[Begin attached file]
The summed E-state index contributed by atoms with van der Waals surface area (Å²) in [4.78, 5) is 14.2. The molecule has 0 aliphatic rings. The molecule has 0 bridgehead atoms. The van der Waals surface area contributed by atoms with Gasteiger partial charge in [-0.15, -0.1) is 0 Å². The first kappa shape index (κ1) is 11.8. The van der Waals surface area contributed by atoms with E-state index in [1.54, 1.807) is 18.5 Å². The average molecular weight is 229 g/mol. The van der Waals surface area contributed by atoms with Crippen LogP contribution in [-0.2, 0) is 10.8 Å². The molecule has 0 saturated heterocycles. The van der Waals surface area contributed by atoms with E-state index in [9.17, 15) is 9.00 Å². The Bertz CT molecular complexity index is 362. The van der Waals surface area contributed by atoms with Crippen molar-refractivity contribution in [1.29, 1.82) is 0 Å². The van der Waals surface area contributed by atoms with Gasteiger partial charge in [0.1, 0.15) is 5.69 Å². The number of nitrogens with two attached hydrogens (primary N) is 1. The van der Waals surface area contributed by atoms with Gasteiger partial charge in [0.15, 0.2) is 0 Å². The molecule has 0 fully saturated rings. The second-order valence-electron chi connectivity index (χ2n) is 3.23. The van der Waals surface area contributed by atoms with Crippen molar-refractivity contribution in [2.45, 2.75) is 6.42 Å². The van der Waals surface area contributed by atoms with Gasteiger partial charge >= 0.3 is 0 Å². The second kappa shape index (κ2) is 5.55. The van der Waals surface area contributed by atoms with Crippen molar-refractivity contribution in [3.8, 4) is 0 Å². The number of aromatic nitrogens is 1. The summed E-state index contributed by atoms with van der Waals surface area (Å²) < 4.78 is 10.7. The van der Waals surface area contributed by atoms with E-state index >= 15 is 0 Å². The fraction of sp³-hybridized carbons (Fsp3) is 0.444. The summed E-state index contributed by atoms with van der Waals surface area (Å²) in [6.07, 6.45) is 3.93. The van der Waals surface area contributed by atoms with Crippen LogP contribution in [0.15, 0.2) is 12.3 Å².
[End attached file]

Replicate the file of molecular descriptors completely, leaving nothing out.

The summed E-state index contributed by atoms with van der Waals surface area (Å²) in [4.78, 5) is 14.2. The molecule has 0 aliphatic rings. The molecule has 0 bridgehead atoms. The van der Waals surface area contributed by atoms with Gasteiger partial charge in [-0.15, -0.1) is 0 Å². The first kappa shape index (κ1) is 11.8. The van der Waals surface area contributed by atoms with E-state index in [1.54, 1.807) is 18.5 Å². The average molecular weight is 229 g/mol. The van der Waals surface area contributed by atoms with Crippen LogP contribution in [-0.2, 0) is 10.8 Å². The molecule has 0 saturated heterocycles. The van der Waals surface area contributed by atoms with E-state index in [9.17, 15) is 9.00 Å². The Bertz CT molecular complexity index is 362. The van der Waals surface area contributed by atoms with Crippen molar-refractivity contribution in [1.29, 1.82) is 0 Å². The van der Waals surface area contributed by atoms with Gasteiger partial charge in [0.1, 0.15) is 5.69 Å². The number of nitrogens with two attached hydrogens (primary N) is 1. The van der Waals surface area contributed by atoms with Gasteiger partial charge in [0.15, 0.2) is 0 Å². The molecule has 0 fully saturated rings. The second-order valence-electron chi connectivity index (χ2n) is 3.23. The van der Waals surface area contributed by atoms with Crippen molar-refractivity contribution in [2.45, 2.75) is 6.42 Å². The van der Waals surface area contributed by atoms with Gasteiger partial charge >= 0.3 is 0 Å². The second kappa shape index (κ2) is 5.55. The van der Waals surface area contributed by atoms with Crippen molar-refractivity contribution in [3.8, 4) is 0 Å². The number of aromatic nitrogens is 1. The summed E-state index contributed by atoms with van der Waals surface area (Å²) < 4.78 is 10.7. The van der Waals surface area contributed by atoms with E-state index >= 15 is 0 Å². The fraction of sp³-hybridized carbons (Fsp3) is 0.444. The summed E-state index contributed by atoms with van der Waals surface area (Å²) in [6.07, 6.45) is 3.93. The van der Waals surface area contributed by atoms with Crippen LogP contribution in [0.15, 0.2) is 12.3 Å².